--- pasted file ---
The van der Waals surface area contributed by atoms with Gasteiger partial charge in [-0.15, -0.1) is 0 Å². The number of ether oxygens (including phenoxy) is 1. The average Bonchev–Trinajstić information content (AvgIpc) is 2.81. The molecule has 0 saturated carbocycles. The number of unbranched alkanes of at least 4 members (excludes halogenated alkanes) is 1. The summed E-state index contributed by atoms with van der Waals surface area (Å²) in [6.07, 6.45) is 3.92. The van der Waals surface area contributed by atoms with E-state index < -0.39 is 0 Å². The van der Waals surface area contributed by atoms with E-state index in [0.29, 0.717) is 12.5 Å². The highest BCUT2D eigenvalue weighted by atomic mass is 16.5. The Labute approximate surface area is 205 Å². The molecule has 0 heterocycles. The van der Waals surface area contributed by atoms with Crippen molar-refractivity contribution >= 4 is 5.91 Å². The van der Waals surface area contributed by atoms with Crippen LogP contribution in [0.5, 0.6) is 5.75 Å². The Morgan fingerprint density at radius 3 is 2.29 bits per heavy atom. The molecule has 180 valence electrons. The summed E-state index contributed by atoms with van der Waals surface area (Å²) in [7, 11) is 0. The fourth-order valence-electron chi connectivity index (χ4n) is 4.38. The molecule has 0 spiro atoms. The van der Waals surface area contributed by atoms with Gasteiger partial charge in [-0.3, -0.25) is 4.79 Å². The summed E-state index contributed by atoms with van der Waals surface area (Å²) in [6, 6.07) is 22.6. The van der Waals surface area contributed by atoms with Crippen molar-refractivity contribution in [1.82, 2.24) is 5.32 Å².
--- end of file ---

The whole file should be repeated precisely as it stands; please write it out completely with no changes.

The van der Waals surface area contributed by atoms with Gasteiger partial charge in [-0.15, -0.1) is 0 Å². The number of ether oxygens (including phenoxy) is 1. The average Bonchev–Trinajstić information content (AvgIpc) is 2.81. The molecule has 0 saturated carbocycles. The number of unbranched alkanes of at least 4 members (excludes halogenated alkanes) is 1. The summed E-state index contributed by atoms with van der Waals surface area (Å²) in [6.07, 6.45) is 3.92. The van der Waals surface area contributed by atoms with E-state index < -0.39 is 0 Å². The van der Waals surface area contributed by atoms with E-state index in [0.29, 0.717) is 12.5 Å². The highest BCUT2D eigenvalue weighted by atomic mass is 16.5. The Labute approximate surface area is 205 Å². The molecule has 0 heterocycles. The van der Waals surface area contributed by atoms with Crippen molar-refractivity contribution >= 4 is 5.91 Å². The van der Waals surface area contributed by atoms with Crippen LogP contribution in [0.5, 0.6) is 5.75 Å². The Morgan fingerprint density at radius 3 is 2.29 bits per heavy atom. The molecule has 180 valence electrons. The summed E-state index contributed by atoms with van der Waals surface area (Å²) in [7, 11) is 0. The fourth-order valence-electron chi connectivity index (χ4n) is 4.38. The molecule has 0 spiro atoms. The van der Waals surface area contributed by atoms with Gasteiger partial charge in [-0.3, -0.25) is 4.79 Å². The summed E-state index contributed by atoms with van der Waals surface area (Å²) in [6, 6.07) is 22.6. The van der Waals surface area contributed by atoms with Crippen molar-refractivity contribution in [1.82, 2.24) is 5.32 Å².